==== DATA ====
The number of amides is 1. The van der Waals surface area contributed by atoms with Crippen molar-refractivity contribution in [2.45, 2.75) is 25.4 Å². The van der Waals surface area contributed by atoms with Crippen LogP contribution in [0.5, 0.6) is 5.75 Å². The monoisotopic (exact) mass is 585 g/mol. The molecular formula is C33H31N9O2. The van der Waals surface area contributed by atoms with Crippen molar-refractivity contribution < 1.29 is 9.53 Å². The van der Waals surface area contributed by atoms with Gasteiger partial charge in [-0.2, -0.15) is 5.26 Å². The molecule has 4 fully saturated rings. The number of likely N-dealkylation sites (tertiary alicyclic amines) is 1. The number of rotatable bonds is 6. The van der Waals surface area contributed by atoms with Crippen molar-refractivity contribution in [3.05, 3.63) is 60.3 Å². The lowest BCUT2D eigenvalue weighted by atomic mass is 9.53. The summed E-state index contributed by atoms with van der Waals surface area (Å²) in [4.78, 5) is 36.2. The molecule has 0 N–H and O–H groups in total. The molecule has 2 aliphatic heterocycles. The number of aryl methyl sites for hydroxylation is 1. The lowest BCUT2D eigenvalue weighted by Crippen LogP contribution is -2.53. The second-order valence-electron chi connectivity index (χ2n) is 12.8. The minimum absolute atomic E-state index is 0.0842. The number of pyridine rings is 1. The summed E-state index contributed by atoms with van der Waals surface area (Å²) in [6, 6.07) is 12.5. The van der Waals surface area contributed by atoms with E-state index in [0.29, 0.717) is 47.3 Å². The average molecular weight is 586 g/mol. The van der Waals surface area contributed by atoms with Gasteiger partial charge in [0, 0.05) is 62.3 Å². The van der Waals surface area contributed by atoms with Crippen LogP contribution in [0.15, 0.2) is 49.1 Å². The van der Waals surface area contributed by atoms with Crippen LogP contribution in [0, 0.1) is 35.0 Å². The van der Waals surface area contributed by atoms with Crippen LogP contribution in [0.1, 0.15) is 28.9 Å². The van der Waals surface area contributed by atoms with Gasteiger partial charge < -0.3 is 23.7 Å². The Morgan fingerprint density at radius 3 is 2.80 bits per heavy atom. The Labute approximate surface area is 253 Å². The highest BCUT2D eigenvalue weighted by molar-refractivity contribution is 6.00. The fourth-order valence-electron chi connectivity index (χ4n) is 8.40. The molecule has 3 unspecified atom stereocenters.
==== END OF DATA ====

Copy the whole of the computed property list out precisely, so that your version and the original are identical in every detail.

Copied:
The number of amides is 1. The van der Waals surface area contributed by atoms with Crippen molar-refractivity contribution in [2.45, 2.75) is 25.4 Å². The van der Waals surface area contributed by atoms with Crippen LogP contribution in [0.5, 0.6) is 5.75 Å². The monoisotopic (exact) mass is 585 g/mol. The molecular formula is C33H31N9O2. The van der Waals surface area contributed by atoms with Crippen molar-refractivity contribution < 1.29 is 9.53 Å². The van der Waals surface area contributed by atoms with Gasteiger partial charge in [-0.2, -0.15) is 5.26 Å². The molecule has 4 fully saturated rings. The number of likely N-dealkylation sites (tertiary alicyclic amines) is 1. The number of rotatable bonds is 6. The van der Waals surface area contributed by atoms with Crippen molar-refractivity contribution in [3.05, 3.63) is 60.3 Å². The lowest BCUT2D eigenvalue weighted by atomic mass is 9.53. The summed E-state index contributed by atoms with van der Waals surface area (Å²) in [4.78, 5) is 36.2. The molecule has 0 N–H and O–H groups in total. The molecule has 2 aliphatic heterocycles. The number of aryl methyl sites for hydroxylation is 1. The lowest BCUT2D eigenvalue weighted by Crippen LogP contribution is -2.53. The second-order valence-electron chi connectivity index (χ2n) is 12.8. The minimum absolute atomic E-state index is 0.0842. The number of pyridine rings is 1. The summed E-state index contributed by atoms with van der Waals surface area (Å²) in [6, 6.07) is 12.5. The van der Waals surface area contributed by atoms with E-state index in [0.29, 0.717) is 47.3 Å². The average molecular weight is 586 g/mol. The van der Waals surface area contributed by atoms with Gasteiger partial charge in [0, 0.05) is 62.3 Å². The van der Waals surface area contributed by atoms with Crippen LogP contribution in [0.15, 0.2) is 49.1 Å². The van der Waals surface area contributed by atoms with Crippen LogP contribution in [0, 0.1) is 35.0 Å². The van der Waals surface area contributed by atoms with Crippen LogP contribution in [0.1, 0.15) is 28.9 Å². The van der Waals surface area contributed by atoms with Gasteiger partial charge < -0.3 is 23.7 Å². The Morgan fingerprint density at radius 3 is 2.80 bits per heavy atom. The Labute approximate surface area is 253 Å². The highest BCUT2D eigenvalue weighted by molar-refractivity contribution is 6.00. The fourth-order valence-electron chi connectivity index (χ4n) is 8.40. The molecule has 3 unspecified atom stereocenters.